1 Corinthians 10:2 connect the Red Sea crossing to Christian baptism when it says "all were baptized into Moses in the cloud and in the sea". The Belgic Confession of the Reformed churches takes this further and says that baptism signifies that we are sprinkled by the "precious blood of the Son of God; who is our Red Sea, through which we must pass, to escape the tyranny of Pharaoh, that is, the devil, and to enter into the spiritual land of Canaan."[21]

In Islam[edit]

Passage of the Jews through the Red Sea (1891), by Ivan Aivazovsky

Muslims believe the crossing of a sea led by Mūsā to free the descendants of Israel from the Egyptian tyrant certainly did happen. As per Allah's command Moses came to the court of Pharaoh to warn him for his transgressions. Mūsā clearly manifested the proof of prophethood and claimed to let Israelites go with him.[22] The Magicians of Pharaoh's cities, whom he gathered to prove to the people that the person claiming to be prophet is a magician; eventually they all believed in Mūsā. This enraged Pharaoh. But he couldn't frighten them in any way.[23][24] Later they were pursued by Pharaoh and his army at sunrise. But Allah revealed to Mūsā beforehand to leave with His servants at night, for they will be pursued. The Quranic account about the moment:

When the two groups came face to face, the companions of Moses cried out, “We are overtaken for sure.” [Moses] said, "No! Indeed, with me is my Lord; He will guide me." So We inspired Moses: “Strike the sea with your staff,” and the sea was split, each part was like a huge mountain.

— Quran 26:61-63

Miraculously, Allah divided the waters of the sea leaving a dry path in the middle,[25] which the Children of Israel immediately followed. Pharaoh and his soldiers went so audacious as to chase the Children of Israel into the sea. Here was an apparent miracle; without question. Nevertheless, this miracle did not suffice to convince Pharaoh. Together with his soldiers who deviantly took him as a deity[26] (by obeying him against the prophet of Allah), he blindly entered the path that divided the sea. However, after the Children of Israel had safely crossed to the other side, the waters suddenly began to close in on Pharaoh and his soldiers and they all drowned.[27] Though, at the last moment, Pharaoh tried to repent, his repentance was not accepted:

We brought the tribe of Israel across the sea and Pharaoh and his troops pursued them out of tyranny and enmity. Then, when he was on the point of drowning, he (Pharaoh) said, "I believe that there is no god but Him in Whom the tribe of Israel believe. I am one of the Muslims." What, now! When previously you rebelled and were one of the corrupters? Today We will preserve your body so you can be a Sign for people who come after you. Surely many people are heedless of Our Signs.

— Quran 10:90-92

Every year Muslims fast two days in the month of Muharram commemorating the event.[28]


The theme of Moses crossing the Red Sea was taken up by the panegyrists of Constantine the Great and applied to the battle of the Milvian Bridge (312).[citation needed] The theme enjoyed a vogue during the fourth century on carved sarcophagi: at least twenty-nine have survived in full or in fragments.[29] Eusebius of Caesarea cast Maxentius, drowned in the Tiber, in the role of Pharaoh, both in his Ecclesiastical History and in his eulogistic Life of Constantine.[30]

See also[edit]


  1. ^ Seiglie, Mario (3 June 1997). "The Bible and Archaeology: The Red Sea or the Reed Sea?". The Good News. United Church of God. Archived from the original on 15 August 2017.
  2. ^ 13:17–14:29
  3. ^ Psalm 136:15
  4. ^ Alberto Soggin, An Introduction to the History of Israel and Judah, SCM Press, 1999, pp.136-7
  5. ^ Van Seters, John (1997). "The Geography of Exodus". In Silberman, Neil Ash (ed.). The Land that I Will Show You. Sheffield Academic Press. p. 270. ISBN 978-1850756507 – via Google Books.
  6. ^ Van Seters, John (1997). "The Geography of Exodus". In Silberman, Neil Ash (ed.). The Land that I Will Show You. Sheffield Academic Press. p. 273. ISBN 978-1850756507 – via Google Books.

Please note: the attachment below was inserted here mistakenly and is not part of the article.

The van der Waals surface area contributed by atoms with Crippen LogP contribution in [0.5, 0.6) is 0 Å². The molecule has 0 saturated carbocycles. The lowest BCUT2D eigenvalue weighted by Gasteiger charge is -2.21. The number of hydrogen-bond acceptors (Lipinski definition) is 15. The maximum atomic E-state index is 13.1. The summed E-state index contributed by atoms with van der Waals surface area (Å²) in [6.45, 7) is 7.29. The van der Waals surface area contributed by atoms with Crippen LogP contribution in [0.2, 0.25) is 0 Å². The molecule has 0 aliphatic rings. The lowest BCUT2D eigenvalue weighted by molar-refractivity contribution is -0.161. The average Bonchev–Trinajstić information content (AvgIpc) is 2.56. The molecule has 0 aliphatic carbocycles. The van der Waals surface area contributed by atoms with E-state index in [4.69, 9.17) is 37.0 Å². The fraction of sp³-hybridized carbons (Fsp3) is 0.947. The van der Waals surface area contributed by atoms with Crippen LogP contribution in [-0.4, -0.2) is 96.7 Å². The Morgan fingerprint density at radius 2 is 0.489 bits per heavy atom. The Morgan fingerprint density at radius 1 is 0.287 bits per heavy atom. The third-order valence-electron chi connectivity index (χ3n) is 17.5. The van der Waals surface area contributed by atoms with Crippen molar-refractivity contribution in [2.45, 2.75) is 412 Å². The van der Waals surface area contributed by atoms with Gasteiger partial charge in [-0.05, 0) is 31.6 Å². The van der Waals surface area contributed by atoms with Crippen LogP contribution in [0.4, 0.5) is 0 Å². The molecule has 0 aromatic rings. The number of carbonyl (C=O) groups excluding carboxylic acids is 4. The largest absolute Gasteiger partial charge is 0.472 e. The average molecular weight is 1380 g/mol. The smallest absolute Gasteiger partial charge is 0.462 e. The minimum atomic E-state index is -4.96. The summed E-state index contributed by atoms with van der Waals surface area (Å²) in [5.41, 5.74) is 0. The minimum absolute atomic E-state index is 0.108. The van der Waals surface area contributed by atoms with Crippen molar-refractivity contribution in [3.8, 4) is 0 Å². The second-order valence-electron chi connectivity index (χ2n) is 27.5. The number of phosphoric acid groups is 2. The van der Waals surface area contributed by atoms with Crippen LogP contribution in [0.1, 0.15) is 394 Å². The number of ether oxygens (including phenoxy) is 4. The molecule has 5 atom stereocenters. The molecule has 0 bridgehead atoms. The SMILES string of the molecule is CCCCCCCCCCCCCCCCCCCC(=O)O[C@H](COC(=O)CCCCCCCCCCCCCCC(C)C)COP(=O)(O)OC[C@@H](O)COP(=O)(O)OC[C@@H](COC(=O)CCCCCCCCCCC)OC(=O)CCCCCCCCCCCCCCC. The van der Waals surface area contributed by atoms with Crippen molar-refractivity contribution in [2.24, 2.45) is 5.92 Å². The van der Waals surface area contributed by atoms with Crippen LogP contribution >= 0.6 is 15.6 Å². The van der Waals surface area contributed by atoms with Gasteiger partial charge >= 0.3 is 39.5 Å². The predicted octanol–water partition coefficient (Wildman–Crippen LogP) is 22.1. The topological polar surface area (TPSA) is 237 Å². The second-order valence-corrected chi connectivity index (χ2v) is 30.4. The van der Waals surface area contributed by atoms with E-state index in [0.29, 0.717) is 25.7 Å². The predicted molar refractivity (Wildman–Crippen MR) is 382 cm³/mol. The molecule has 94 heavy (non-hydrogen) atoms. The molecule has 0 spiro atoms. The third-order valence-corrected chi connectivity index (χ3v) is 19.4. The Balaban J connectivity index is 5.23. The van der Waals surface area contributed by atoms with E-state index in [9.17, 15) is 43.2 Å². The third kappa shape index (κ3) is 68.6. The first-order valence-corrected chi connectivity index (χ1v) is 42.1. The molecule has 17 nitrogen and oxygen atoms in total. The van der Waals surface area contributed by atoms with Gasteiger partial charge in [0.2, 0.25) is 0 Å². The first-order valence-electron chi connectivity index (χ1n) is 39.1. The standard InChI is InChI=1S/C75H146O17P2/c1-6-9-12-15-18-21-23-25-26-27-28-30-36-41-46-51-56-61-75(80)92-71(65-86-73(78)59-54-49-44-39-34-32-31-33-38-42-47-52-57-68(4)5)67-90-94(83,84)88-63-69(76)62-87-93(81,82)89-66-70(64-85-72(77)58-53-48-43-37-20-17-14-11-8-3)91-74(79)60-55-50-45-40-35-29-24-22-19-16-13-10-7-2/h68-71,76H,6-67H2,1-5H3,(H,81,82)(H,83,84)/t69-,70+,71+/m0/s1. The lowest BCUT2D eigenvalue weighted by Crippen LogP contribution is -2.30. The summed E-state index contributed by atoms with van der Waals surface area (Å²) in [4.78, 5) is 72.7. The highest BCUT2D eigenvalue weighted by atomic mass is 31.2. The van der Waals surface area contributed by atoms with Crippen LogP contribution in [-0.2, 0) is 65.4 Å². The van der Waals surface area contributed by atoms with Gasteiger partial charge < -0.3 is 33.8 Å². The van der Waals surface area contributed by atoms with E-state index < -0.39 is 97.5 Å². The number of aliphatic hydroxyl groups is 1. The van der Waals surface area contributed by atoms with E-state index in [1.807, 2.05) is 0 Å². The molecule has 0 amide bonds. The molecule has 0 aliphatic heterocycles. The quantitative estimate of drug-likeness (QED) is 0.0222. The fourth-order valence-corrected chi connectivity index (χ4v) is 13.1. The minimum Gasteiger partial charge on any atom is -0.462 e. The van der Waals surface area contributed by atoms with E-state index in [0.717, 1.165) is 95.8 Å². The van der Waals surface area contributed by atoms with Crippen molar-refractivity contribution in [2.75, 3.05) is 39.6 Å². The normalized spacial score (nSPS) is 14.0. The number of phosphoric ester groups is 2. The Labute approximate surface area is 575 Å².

7. ^ a b Gmirkin, Russell (15 May 2006). Berossus and Genesis, Manetho and Exodus: Hellenistic Histories and the Date of the Pentateuch. Bloomsbury Publishing USA. ISBN 978-0567025920. Retrieved 27 October 2016 – via Google Books.
  8. ^ a b c Kitchen, Kenneth A. (2003). On the Reliability of the Old Testament. Wm. B. Eerdmans. pp. 261–63. ISBN 978-0802849601.
  9. ^ Hoffmeier, James Karl (1999). Israel in Egypt: The Evidence for the Authenticity of the Exodus Tradition. Oxford: Oxford University Press. p. 214. ISBN 978-0-19-513088-1. OCLC 47007891.
  10. ^ "Egypt-to-Saudi Arabia Red Sea Crossing Candidates". Jabal Maqla. July 22, 2019. Retrieved July 22, 2019.
  11. ^ Hoffmeier, James K. (2005). Ancient Israel in Sinai: The Evidence for the Authenticity of the Wilderness Tradition. Oxford University Press. pp. 81–85. ISBN 978-0195155464.
  12. ^ Hoffmeier, James K. (2008). The Archaeology of the Bible. Lion Hudson. p. 54. ISBN 978-0825461996.
  13. ^ Hoffmeier, James K. (2005). Ancient Israel in Sinai: The Evidence for the Authenticity of the Wilderness Tradition. Oxford University Press. p. 86. ISBN 978-0195155464.
  14. ^ AJ Spencer (2009), Excavations at Tell el-Balamun 2003-2008, British Museum.
  15. ^ "Tell el-Balamun: A City of the Nile Delta of Egypt". The British Museum. Retrieved 22 October 2012.
  16. ^ Slackman, Michael (3 April 2007). "Did the Red Sea Part? No Evidence, Archaeologists Say". The New York Times. Retrieved 27 October 2016.
  17. ^ Fraser, A. B. (15 April 1976). Was the parting of the Red Sea a mirage?. New Scientist. p. 130.
  18. ^ Correspondent, Jonathan Petre, Religion (2002-11-11). "Biblical plagues and parting of Red Sea 'caused by volcano'". The Daily Telegraph. ISSN 0307-1235. Retrieved 2018-08-18.
  19. ^ Drews, Carl; Han, Weiqing (3 April 2007). "No, really: There is a scientific explanation for the parting of the Red Sea in Exodus". The Washington Post. Retrieved 21 May 2017.
  20. ^ Drews, Carl; Han, Weiqing (2010). "Dynamics of Wind Setdown at Suez and the Eastern Nile Delta". PLOS ONE. 5 (8): e12481. Bibcode:2010PLoSO...512481D. doi:10.1371/journal.pone.0012481. PMC 2932978. PMID 20827299. Retrieved 25 March 2019.
  21. ^ Belgic Confession, Article 34.
  22. ^ "Surah Ash-Shu'ara - 10-33". Archived from the original on 2021-07-11. Retrieved 2021-07-11.
  23. ^ "Surah Ash-Shu'ara - 34-51". Archived from the original on 2021-07-11. Retrieved 2021-07-11.
  24. ^ "Surah Taha - 70-73". Archived from the original on 2021-04-14. Retrieved 2021-08-05.
  25. ^ "Surah Taha - 77". Archived from the original on 2009-04-27. Retrieved 2021-08-05.
  26. ^ "Surah An-Nazi'at - 24". Archived from the original on 2009-05-19. Retrieved 2021-08-05.
  27. ^ "The Prophet Moses (pbuh)". Harun Yahya. Archived from the original on 2021-08-05.
  28. ^ "The Significance of 'Ashura Throughout Human History | Muslim Hands UK". Retrieved 2021-08-28.
  29. ^ Paul Stephenson, Constantine, Roman Emperor, Christian victor, 2010:209f.
  30. ^ Eusebius, HE ix.9, Vita Constantini i.38.

External links[edit]